Mountaineer Matako Nabuka says there is no Yeti?only the Meti, which is a big brown bear. Despite this, Yeti and his cousin Bigfoot continue to be seen all over the world, including Vermont.
Daniel Lak writes in BBC News Online that Nabuka spent 12 years in Nepal, Tibet and Bhutan looking for the Yeti. He now thinks Yetis are actually the Himalayan brown bear known as the "Meti."
Explorer Raj Kumar Pandey says, "Look at all the foreign expeditions that have seen [the Yeti]. "We have much more research to do on language and in zoology before we believe statements like this." Some explorers who've seen the creature are U.K. explorers Eric Shipton and John Hunt.
Japanese Yeti hunter Yoshiteru Takahashi has decided to make "the definitive attempt" to photograph it. He says he's found a Yeti cave on the slopes of the world's fifth highest mountain in western Nepal. He tried to photograph the creatures inside the cave in 1994, but his camera froze. This time, he's taking along nine infrared cameras with motion sensitive shutters, and insulating them against the cold. "We'll get a picture this time," he says, "and then all disbelievers will learn their lessons."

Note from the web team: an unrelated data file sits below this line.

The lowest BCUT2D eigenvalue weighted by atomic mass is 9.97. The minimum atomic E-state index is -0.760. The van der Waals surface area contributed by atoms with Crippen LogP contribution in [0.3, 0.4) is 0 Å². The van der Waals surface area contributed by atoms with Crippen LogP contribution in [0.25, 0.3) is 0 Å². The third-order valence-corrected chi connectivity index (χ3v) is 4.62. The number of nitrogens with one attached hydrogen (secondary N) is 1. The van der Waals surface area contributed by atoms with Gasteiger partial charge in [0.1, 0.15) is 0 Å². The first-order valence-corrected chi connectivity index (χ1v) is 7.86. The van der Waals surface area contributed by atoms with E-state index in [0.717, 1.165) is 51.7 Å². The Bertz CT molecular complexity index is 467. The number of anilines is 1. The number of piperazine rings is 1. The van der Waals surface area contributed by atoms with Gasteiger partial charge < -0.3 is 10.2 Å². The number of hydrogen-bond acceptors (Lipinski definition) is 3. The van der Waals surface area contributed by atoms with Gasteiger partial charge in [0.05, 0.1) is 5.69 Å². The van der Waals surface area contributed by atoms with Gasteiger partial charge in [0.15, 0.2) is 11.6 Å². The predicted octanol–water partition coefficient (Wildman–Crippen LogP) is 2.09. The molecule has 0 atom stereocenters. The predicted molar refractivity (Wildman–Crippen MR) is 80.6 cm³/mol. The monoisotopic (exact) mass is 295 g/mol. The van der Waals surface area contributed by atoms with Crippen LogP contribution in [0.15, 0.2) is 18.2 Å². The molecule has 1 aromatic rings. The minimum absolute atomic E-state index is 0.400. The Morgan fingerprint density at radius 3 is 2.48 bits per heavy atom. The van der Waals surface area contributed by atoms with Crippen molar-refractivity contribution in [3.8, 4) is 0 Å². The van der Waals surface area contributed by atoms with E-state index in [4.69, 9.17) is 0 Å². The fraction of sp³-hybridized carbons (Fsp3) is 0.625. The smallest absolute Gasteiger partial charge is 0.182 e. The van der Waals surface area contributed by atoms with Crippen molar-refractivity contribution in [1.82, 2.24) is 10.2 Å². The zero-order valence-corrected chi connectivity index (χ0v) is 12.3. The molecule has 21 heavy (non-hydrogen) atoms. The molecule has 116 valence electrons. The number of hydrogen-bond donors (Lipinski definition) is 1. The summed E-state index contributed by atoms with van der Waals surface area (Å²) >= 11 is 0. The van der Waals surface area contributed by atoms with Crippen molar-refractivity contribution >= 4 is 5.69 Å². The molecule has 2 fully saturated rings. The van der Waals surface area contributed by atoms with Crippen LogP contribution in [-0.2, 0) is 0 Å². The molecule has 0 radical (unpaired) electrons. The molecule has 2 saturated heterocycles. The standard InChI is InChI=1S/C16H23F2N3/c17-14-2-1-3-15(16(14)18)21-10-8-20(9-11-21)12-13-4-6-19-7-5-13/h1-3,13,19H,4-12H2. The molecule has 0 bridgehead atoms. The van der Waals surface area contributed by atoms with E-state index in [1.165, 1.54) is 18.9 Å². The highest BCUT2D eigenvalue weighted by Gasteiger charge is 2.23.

Noah Hoffenberg writes in the Bennington (VT) Banner that Ray Dufresne saw a Bigfoot walk into the woods around 7 p.m., while he was driving his car. The creature was over 6 feet tall, weighed about 270 pounds, had long arms and long black hair, and walked upright. Dufresne says, "It was hairy from the top of his head to the bottom of his feet. It was not walking like a normal person.
"The first thing I thought was this is a gorilla costume. I thought it was a joke," he says. "Then, I put two and two together. Why would someone be walking down the road like that? I kicked myself for not turning back."
There have been other Vermont sightings. In 1976, a woman was reading in the woods when she saw a creature with a muscular neck, a large head and broad shoulders. It was 8 to 11 feet tall, with ape-like hair and long arms. In 1994, a boy had a similar sighting. In 1989, a Vermont man found footprints in the snow that measured 12 to 14 inches in length and were about 6 inches wide.
Over a hundred years ago, in 1879, the New York Times reported that two Vermont hunters saw a "wildman" while hunting in the mountains. According to the Times, "The young men describe the creature as being about five feet high, resembling a man in form and movement, but covered all over with bright red hair, and having a long straggling beard, and with very wild eyes. When first seen, the creature sprang from behind a rocky cliff and started for the woods near by. When mistaking it for a bear or other wild animal, one of the men fired, and, it is thought, wounded it, for with fierce cries of pain and rage, it turned on its assailants, driving them before it at high speed. They lost their guns and ammunition in their flight and dared not return for fear of encountering the strange being."
No matter how often people deny his existence, Bigfoot keeps showing up.
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